A soundly researched, well-written approach to Alzheimer’s disease and cognitive impairment.

ALZHEIMER'S, MEMORY LOSS, AND MCI

THE LATEST SCIENCE FOR PREVENTION AND TREATMENT

Two authorities in longevity medicine provide a breakthrough approach to treating Alzheimer’s disease.

The philosophy underlying our inefficient and failing health care system is itself flawed. Formulated to deal with acute conditions through the application of “magic bullet” solutions, contemporary medicine fails to understand and effectively treat chronic conditions like Alzheimer’s disease. So argue doctors Leonardi and Daley who offer a thorough six-step approach to the disease that, they say, can prevent or treat both Mild Cognitive Impairment and Alzheimer’s. Leonardi and Daley use simple metaphors to explain the disease; they compare the brain’s overload of amyloid protein (one of the causes of Alzheimer’s) to “a sink with the faucet running and the drain blocked.” The doctors have obviously put much thought into how to talk to patients and caregivers clearly and compassionately. “The purpose of this book,” the authors write, “is to teach you what we teach our patients.” Their discussion of their treatment philosophy is also simple, but their methodology shows an expert’s understanding of this complex condition. Reduction of oxidants, “rustproofing,” improving genetic predisposition through food supplements, protecting and defending the brain, maintaining healthy hormone levels, engaging in “brain aerobics,” meditation and sound sleep: These are some of the topics covered to arm patients and caregivers with a multipronged approach. While many books that deal with Alzheimer’s accept the medical orthodoxy, this revolutionary patient-centered approach gives both patients and caregivers an arsenal of techniques to cope with MCI and Alzheimer’s disease. Written with clarity and precision, this book can provide a positive framework for patients, family and treatment specialists who are open to this thoughtful program.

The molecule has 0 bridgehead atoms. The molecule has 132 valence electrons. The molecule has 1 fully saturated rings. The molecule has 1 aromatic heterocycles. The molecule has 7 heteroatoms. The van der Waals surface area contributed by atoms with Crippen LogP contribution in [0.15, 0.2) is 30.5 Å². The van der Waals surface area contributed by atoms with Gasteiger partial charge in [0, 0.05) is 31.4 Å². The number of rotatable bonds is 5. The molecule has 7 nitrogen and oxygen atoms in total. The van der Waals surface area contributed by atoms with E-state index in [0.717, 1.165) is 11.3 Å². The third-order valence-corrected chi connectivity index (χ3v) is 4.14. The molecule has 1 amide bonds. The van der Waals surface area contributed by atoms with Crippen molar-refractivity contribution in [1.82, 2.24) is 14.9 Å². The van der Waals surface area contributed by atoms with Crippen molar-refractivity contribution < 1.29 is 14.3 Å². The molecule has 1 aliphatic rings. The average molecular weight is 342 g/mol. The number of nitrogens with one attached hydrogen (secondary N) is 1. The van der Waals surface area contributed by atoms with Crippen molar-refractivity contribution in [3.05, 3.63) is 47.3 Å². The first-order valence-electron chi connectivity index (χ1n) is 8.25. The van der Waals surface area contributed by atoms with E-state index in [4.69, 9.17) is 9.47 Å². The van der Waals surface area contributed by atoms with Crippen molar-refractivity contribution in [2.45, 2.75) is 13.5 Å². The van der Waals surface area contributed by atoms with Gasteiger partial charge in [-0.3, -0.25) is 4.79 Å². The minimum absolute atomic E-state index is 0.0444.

A soundly researched, well-written approach to Alzheimer’s disease and cognitive impairment.

Pub Date: July 16, 2012

ISBN: 978-1470030476

Page Count: 192

Publisher: CreateSpace

Review Posted Online: Aug. 31, 2012

Kirkus Reviews Issue: Oct. 15, 2012

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The lessons to draw are obvious: Smoke more dope, eat less meat. Like-minded readers will dig it.

F*CK IT, I'LL START TOMORROW

The chef, rapper, and TV host serves up a blustery memoir with lashings of self-help.